Ukraine’s international creditors agreed on Wednesday to suspend debt repayments until the end of next year, giving the country breathing room to continue to fend off Russia while avoiding a default.
The decision followed a request from Ukraine’s government, which is facing an economic crisis five months after Russia’s invasion. The group of creditors, which includes Britain, Canada, France, Germany, Japan and the United States, also urged Ukraine’s private-sector bondholders to show similar flexibility.
“In these exceptional circumstances, and acknowledging Ukraine’s exemplary track record of honoring debt service to date, the members of the Group of Creditors of Ukraine support this consent solicitation and strongly encourage bondholders to consent to Ukraine’s request,” the creditors said in a statement.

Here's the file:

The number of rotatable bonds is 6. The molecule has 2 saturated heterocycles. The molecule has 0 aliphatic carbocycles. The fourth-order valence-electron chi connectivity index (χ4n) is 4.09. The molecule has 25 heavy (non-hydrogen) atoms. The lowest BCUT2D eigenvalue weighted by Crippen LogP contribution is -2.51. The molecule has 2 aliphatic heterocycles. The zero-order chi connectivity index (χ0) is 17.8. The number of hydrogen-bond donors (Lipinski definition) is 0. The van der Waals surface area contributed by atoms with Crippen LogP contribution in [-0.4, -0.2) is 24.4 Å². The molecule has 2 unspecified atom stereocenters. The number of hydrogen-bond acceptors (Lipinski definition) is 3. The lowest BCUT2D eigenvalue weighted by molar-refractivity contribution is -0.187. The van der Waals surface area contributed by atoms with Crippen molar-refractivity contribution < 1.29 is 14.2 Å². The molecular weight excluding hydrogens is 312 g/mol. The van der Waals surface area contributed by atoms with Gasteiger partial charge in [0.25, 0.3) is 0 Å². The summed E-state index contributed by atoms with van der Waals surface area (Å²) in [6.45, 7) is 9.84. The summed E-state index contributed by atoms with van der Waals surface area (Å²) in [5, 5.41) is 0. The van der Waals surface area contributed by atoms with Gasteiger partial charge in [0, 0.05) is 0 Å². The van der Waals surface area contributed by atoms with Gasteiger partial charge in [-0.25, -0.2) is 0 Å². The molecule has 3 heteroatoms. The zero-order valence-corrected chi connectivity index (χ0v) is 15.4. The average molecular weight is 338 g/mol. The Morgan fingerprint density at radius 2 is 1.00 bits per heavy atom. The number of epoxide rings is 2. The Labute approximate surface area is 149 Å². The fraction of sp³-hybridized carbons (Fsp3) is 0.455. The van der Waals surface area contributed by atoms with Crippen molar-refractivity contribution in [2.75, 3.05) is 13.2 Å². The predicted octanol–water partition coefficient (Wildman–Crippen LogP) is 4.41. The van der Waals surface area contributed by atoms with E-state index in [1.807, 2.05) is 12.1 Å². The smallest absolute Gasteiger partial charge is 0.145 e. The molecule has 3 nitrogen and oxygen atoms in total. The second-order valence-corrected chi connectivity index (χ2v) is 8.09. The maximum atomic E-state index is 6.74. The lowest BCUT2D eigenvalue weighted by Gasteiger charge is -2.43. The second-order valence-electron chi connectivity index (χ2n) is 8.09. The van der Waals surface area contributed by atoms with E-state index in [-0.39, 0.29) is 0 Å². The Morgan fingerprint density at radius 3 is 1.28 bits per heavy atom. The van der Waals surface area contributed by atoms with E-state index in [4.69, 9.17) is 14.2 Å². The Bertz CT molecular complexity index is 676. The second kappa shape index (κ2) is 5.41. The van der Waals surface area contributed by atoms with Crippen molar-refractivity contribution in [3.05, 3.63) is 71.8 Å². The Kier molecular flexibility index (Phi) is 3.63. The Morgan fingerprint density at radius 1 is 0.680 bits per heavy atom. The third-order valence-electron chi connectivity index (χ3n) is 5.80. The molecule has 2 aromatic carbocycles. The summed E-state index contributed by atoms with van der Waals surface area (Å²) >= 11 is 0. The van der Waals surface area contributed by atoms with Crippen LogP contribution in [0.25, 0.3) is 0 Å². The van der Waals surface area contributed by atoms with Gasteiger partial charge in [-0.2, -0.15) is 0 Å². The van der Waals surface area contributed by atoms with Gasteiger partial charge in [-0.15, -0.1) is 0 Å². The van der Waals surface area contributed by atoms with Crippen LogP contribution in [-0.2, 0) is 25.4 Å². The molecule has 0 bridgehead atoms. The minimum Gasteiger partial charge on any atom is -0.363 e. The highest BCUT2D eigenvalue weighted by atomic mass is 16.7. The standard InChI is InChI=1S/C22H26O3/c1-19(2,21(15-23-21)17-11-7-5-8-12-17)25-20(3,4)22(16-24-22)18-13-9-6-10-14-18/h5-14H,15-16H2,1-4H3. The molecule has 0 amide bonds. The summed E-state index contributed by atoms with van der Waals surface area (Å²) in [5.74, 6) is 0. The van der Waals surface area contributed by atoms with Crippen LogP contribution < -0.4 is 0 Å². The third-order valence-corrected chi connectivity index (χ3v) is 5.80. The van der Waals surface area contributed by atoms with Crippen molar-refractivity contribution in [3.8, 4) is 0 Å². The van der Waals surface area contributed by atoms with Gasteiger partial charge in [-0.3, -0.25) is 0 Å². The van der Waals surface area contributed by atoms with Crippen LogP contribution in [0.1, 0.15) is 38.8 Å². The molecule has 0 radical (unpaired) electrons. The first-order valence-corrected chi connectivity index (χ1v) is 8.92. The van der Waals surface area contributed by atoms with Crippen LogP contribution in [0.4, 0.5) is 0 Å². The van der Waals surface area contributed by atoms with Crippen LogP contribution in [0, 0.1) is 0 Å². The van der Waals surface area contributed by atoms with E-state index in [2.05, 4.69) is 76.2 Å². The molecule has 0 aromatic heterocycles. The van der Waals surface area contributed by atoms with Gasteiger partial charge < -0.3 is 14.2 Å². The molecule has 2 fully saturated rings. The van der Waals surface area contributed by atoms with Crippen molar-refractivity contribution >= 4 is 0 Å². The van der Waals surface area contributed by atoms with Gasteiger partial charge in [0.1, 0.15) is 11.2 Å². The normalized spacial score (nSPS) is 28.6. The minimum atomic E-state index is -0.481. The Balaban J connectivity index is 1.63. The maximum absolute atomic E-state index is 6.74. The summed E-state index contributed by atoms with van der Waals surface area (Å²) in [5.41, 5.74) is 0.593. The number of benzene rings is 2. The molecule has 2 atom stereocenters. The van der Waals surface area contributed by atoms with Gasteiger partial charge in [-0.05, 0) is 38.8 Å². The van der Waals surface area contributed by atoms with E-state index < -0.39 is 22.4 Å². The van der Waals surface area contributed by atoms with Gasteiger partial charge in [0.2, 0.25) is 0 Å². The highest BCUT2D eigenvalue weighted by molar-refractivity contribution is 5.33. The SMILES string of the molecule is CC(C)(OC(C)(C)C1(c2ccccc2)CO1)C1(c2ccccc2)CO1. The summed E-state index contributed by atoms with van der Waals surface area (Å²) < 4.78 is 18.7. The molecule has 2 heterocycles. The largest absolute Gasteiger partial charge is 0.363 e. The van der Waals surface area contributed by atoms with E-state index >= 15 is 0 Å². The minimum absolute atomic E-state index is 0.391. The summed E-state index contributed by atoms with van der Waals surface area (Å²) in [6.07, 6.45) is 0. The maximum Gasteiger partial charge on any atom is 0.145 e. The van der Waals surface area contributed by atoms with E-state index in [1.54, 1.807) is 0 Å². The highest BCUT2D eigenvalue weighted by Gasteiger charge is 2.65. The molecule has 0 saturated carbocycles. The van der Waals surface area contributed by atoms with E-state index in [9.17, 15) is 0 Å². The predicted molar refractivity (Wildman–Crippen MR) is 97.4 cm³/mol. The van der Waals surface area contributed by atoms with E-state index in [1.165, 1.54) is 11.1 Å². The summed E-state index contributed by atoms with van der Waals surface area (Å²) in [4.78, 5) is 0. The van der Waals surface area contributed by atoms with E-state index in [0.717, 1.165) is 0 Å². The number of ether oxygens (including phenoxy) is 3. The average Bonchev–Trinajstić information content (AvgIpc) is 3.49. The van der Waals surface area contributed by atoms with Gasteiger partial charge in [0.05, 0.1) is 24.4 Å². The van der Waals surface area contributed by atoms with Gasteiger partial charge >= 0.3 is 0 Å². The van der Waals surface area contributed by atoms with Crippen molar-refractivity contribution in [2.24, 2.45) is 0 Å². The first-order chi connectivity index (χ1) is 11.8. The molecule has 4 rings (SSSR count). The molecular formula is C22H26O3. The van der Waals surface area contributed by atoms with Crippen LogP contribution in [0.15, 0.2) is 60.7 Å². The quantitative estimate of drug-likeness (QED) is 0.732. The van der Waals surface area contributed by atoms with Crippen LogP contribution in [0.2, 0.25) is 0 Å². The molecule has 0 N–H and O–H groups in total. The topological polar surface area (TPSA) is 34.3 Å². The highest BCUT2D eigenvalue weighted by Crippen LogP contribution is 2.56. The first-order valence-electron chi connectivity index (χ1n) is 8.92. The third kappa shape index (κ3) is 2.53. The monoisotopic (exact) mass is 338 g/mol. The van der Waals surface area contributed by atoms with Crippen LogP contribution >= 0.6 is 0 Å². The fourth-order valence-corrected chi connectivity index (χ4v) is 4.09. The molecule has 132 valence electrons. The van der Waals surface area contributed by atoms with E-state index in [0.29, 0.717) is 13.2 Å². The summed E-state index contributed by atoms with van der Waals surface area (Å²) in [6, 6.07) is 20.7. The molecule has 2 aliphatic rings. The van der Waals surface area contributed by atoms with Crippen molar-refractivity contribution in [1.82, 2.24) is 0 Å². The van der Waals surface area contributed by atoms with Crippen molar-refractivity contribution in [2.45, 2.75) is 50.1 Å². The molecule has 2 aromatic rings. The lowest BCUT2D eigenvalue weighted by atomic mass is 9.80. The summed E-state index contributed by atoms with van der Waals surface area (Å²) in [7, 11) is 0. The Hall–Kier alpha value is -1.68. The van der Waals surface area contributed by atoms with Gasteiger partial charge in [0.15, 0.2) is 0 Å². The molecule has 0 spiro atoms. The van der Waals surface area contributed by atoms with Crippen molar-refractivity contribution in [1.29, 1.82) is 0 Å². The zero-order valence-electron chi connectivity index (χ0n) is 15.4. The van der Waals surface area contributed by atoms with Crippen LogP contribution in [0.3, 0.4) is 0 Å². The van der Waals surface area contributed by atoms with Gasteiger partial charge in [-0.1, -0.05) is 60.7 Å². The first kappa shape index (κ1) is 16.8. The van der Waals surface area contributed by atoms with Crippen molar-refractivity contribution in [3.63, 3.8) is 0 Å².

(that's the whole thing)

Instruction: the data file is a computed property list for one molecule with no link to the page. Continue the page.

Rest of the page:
Ukraine’s ministry of finance said on Wednesday that it had been in touch with investors such as Amia Capital, BlackRock and Fidelity International about its debt management plans and that they had been supportive of its proposals.
“Despite the war started by Russia, Ukraine has continued to service its debt obligations and the Ministry of Finance has remained actively engaged in communications with the investment community,” Serhiy Marchenko, Ukraine’s finance minister, said in a statement. “We have received many words of support from investors as well as constructive ideas as to how to preserve liquidity for the country.”
He added, “It is important for us to create the conditions for Ukraine to regain access to international financial markets in the shortest possible time after the victory on the battlefield.”
The war has taken a severe toll on the economies of Ukraine and Russia.
Last month, Russia missed a deadline for making bond payments, a move signaling its first default on international debt in more than a century, after Western sanctions thwarted the government’s efforts to pay foreign investors.